So I kept sending money home, as their only child and savior. I enjoyed at first that I can give back – until I met non-poor people at work who didn’t have to subsidize their working parents as a matter of fact. In fact, their studies were subsidized, their rent throughout uni was paid for by the parents, some didn’t even have to work during their studies. I think it was the rent that made me cry. When I thought of the countless days of worrying whether I can pay rent this month as student, while I should have been studying, when I thought about the shitty jobs I worked, the internships I couldn’t possibly take and didn’t understand how others could because they were unpaid. And then I saw my coworkers, on the same salary today, complaining that they had to spend 30% of their income on rent. Only 30%! When they didn’t send money home. When they even had their rents paid for during studying. I think it made me resentful for no reason.
I was reminded of my mother’s second-hand clothing habit when I visited Budapest in 2010. The majority of storefronts on the busiest streets were, once again, second hand stores. Of course, malls are now the place for shopping and busy streets languish without businesses. But still. Friends I know, teachers, office workers, coddled corporate employees flocked to these places and tried to make it sound chic. There were even upscale second hand boutiques, downtown, where a pre-selected batch of used clothes were sold at a markup. Not from the floor or from endless racks, but from a doll. Those clothes have made full circle and made it in the shop windows again. I don’t wish to be philosophical about it, but it wasn’t right.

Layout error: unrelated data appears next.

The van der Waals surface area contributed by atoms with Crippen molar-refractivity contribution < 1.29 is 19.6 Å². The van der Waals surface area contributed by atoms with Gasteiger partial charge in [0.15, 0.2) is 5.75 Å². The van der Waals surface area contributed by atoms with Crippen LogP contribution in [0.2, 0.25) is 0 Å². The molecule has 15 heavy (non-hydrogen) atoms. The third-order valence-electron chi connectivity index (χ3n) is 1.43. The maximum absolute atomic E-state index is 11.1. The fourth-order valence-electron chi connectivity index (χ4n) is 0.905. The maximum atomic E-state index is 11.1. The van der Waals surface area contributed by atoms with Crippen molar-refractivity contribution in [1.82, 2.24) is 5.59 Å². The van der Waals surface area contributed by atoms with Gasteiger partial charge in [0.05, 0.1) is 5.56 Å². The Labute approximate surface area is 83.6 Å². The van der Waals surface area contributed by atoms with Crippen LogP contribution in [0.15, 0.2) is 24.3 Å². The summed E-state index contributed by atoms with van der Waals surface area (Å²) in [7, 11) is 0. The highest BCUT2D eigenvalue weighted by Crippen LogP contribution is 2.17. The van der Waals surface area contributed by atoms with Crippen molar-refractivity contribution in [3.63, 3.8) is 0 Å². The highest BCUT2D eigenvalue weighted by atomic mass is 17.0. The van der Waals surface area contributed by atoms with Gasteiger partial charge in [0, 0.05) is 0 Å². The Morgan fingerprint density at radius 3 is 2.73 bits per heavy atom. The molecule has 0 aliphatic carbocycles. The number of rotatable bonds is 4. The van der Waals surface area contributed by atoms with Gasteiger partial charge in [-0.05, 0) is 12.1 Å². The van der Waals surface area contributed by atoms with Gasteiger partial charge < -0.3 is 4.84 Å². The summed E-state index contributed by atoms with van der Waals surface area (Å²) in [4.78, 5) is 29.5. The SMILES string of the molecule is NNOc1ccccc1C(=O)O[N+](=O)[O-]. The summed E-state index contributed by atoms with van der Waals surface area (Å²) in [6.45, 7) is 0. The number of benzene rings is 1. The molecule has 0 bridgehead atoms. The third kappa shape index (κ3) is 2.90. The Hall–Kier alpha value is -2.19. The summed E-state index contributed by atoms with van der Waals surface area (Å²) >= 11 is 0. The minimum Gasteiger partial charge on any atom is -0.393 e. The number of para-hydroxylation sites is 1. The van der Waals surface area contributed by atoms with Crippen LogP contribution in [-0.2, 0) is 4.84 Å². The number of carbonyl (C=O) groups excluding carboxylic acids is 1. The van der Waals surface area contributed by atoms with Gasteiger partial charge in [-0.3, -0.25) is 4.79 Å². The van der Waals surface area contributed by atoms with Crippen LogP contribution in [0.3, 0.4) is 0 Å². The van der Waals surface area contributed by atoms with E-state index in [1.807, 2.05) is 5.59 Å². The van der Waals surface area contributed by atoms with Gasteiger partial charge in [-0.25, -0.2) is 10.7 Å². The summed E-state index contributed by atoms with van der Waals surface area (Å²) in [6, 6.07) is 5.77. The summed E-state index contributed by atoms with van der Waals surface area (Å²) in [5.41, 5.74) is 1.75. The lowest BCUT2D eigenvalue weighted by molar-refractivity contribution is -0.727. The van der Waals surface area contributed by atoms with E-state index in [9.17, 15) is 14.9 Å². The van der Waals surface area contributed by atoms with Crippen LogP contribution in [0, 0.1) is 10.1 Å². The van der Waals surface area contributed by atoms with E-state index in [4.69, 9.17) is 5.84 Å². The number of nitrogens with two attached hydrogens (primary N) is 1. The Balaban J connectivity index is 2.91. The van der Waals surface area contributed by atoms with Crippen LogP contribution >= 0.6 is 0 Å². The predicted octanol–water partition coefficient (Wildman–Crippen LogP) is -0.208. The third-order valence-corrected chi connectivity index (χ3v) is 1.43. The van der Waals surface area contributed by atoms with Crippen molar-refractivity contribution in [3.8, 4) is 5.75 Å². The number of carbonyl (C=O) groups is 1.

My friends who shopped there tried to make it sound like it was their choice – but who doesn’t do that who is stuck in a life? Even my mother said from time to time that we are doing this for the thrill. And she had some thrill. She just never had a complete outfit that didn’t look cheap and wrong.
Those friends who were ‘chic’ in 2010 all became parents by now. And they are just plain poor today. When I last visited all they were discussing is the property mania. They didn’t call it a mania, they were the victims. You could see greed and fear, the characteristic sentiments of a boom in every sentence they spoke. They mused how much they would have earned if they bought a property in 2008 and they mused how much something sells for today. But they still can’t buy. And they do it with constant discussion of the government’s subsidized loan programs. They are dead set on making three children, don’t ever think how many they really want or whether their relationships can handle it. It is a given life goal now, the government dictates their steps. For a pittance, they may or may not by able to apply for, after all. Getting approved (and stay approved) for this loan is devilishly complicated and bureaucratic. The rules are changing every minute and prices grew a lot more than their meager subsidized loan will get them.
And even their children wear used clothes now.